Codependency Week 6: Angry!

Free From Codependency

This week, we look at W who is making the biggest move of his life. W is moving across the country to be with his loved one. W has dealt very well with his codependent side of his personality to this point but has spent the last few days feeling extremely angry and down on himself and doesn’t know why. His partner is not really helping by being distant and not involved in the process. W is questioning himself and doubts he has made the right decision. W is currently doing inner child therapy and his inner critic is pushing him all the way.

I am at my wits end. I want this move so bad but have spent the last week really getting angry with myself. I doubt that I can do this and my inner critic has been telling me constantly how stupid I am to let my…

View original post 346 more words

Codependency Diary Week 5: The Dance

Free From Codependency

tumblr_nyva16n6861s1vn29o1_500In this episode, I highlight J who found out he was codependent after starting therapy. J is a successful business man who by his own admission “can’t live alone”. He also is often attracted to emotionally distant, sometimes abusive types who take advantage of his good nature. He tries “to fix them” and is often left disappointed by the result of his efforts. J is extremely sensitive and wishes his endevours were rewarded a bit more than they are. Just recently, J has been depressed and wondering where his relationship is heading. He sees little future with his current partner who is stand-offish and distant most of the time. When challenged, his partner M, turns it around to suggest it is J’s fault that things are not working. J has taken this to heart and is suffering.

I can’t get rid of this black cloud that hangs over me and…

View original post 502 more words

E09: Taking The First Steps To Recovery After A Breakup (Book Reading & Discussion)

Have you just broken up? Feeling bad… Not knowing where to go or what to do?

Listen to the new podcast around Dr. Nicholas Jenner’s book “Our Quest For Happily Ever After & Why It sometimes does Not Work’. We discuss a section taken from the third chapter of the book called: “Taking The First Steps to Recovery (After A Breakup)”.

“Our Quest For Happily Ever After.. And Why It Sometimes Does Not Work” is Available Now: at 9.99 USD.

AMAZON UK
AMAZON USA
AMAZON CANADA
AMAZON GERMANY
AMAZON AUSTRALIA
AMAZON ITALY

Read more from Dr. Jenner’s blogs: FREE FROM CODEPENDENCY

Dr. Nicholas Jenner is a counseling psychologist in private practice working with individuals, couples, groups and companies with a speciality in CBT techniques. Apart from seeing clients face-to-face, Dr. Jenner also runs a thriving online therapy business bringing help to those who find taking therapy online as convenient and tailored for their needs. More Details HERE.

 

All We Really Need is Self-Discipline.

importance-personal-responsibility1Many of us procrastinate to the point that it takes a lot of energy to keep it going. Energy that could be used more productively. Many of us fail to take responsibility for things we have done, finding it easy to avoid issues by blaming others or circumstances “beyond our control”. Many of us do not take the time to analyse an issue, preferring to avoid the pain that is associated with it. Many of us are looking for instant gratification, hoping that things will change or something will come along and take the pain away. It happens to everybody at some stage in their lives purely because it makes us feel “good” in the moment. It happens in all aspects of our lives….relationships…where we avoid painful decisions hoping things might improve….work….where we procrastinate that difficult task….avoid talking with our boss….or raising an issue with a colleague or client. We also do it as individuals. Not taking responsibility for what we can influence and not making definite choices about ourselves. We would rather moan and complain and put our destiny in the hands of others. When we avoid our own responsibility, we are really saying to others…”you need to tell me what to do…to look after me” Erich Fromm stated quite rightly in his book on Nazism that we spend our lives “escaping from freedom”. The freedom that personal responsibility brings.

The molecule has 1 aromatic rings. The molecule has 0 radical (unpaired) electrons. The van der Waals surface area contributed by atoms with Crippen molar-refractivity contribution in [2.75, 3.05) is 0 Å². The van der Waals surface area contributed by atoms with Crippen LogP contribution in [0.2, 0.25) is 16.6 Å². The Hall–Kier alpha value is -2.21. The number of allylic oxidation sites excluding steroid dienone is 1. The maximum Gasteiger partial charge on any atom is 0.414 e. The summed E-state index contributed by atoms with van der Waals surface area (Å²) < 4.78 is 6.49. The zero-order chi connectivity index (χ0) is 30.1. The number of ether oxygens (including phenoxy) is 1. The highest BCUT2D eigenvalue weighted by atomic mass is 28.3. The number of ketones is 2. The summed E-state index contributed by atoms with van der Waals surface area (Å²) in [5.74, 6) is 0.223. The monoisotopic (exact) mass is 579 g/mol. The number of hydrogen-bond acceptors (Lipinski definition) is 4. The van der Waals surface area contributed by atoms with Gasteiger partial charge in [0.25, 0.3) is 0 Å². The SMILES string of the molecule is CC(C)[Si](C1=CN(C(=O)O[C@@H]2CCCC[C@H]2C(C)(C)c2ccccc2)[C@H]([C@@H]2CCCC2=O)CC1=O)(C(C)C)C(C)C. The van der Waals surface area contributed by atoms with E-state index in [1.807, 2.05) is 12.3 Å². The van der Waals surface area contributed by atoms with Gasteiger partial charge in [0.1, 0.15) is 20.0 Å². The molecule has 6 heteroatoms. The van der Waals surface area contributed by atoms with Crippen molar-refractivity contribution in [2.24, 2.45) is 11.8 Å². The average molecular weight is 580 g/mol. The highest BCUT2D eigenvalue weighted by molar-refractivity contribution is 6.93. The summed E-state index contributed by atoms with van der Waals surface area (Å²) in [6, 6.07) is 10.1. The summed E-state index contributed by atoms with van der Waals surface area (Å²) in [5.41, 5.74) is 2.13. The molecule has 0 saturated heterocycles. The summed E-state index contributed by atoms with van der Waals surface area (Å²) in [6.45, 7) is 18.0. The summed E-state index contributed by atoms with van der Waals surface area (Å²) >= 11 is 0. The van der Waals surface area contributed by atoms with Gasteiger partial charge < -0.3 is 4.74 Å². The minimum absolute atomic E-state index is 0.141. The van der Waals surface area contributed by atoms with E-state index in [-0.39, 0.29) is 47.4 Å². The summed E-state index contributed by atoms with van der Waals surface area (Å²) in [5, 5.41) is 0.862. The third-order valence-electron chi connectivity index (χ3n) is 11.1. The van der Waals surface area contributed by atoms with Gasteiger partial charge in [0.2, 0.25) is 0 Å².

Of course, we are not always taught how to work with such concepts described above. Not many parents have the time to give their children the security they need to take responsibility for themselves and all that means. Many parents are overwhelmed and put across the very concepts that foster the above. No parent is perfect but we all need to look at how we deal with our children on a daily basis, the way we talk to them, treat them, set boundaries for them and positively discipline them. Parents who fight in front of their children, dismiss and neglect wishes, use punitive punishment or threaten will achieve only the situation that children take it on themselves as something “wrong” with them. This is in no way prepares them for a functional adult existence.

What we need is self-discipline, to take responsibility and to face problems head-on and not delay the pain that goes along with it. These concepts are learnt early in our lives. In fact, many say they are inherent in us but are gone by the time we reach teenage years due to the environment we grow up in. Discipline will beat procrastination. It will teach us to take responsibility for the things we can influence and it will teach us that delaying the pain and replacing it with something “nice” or “pleasurable” is only pushing things further down the line to a point where we will need to face it due to circumstance and not choice.

Choice is the key word here. All of the dysfunctional concepts described above are done by choice and we can make different choices. Choose to take responsibility, face that difficult task, solve the question of staying or going and choose to deal with conflict efficiently. Choice is about discipline and doing nothing is also a choice. Life is purely a set of problems to face, endure and ultimately solve. Once we choose to solve them, life can be much better.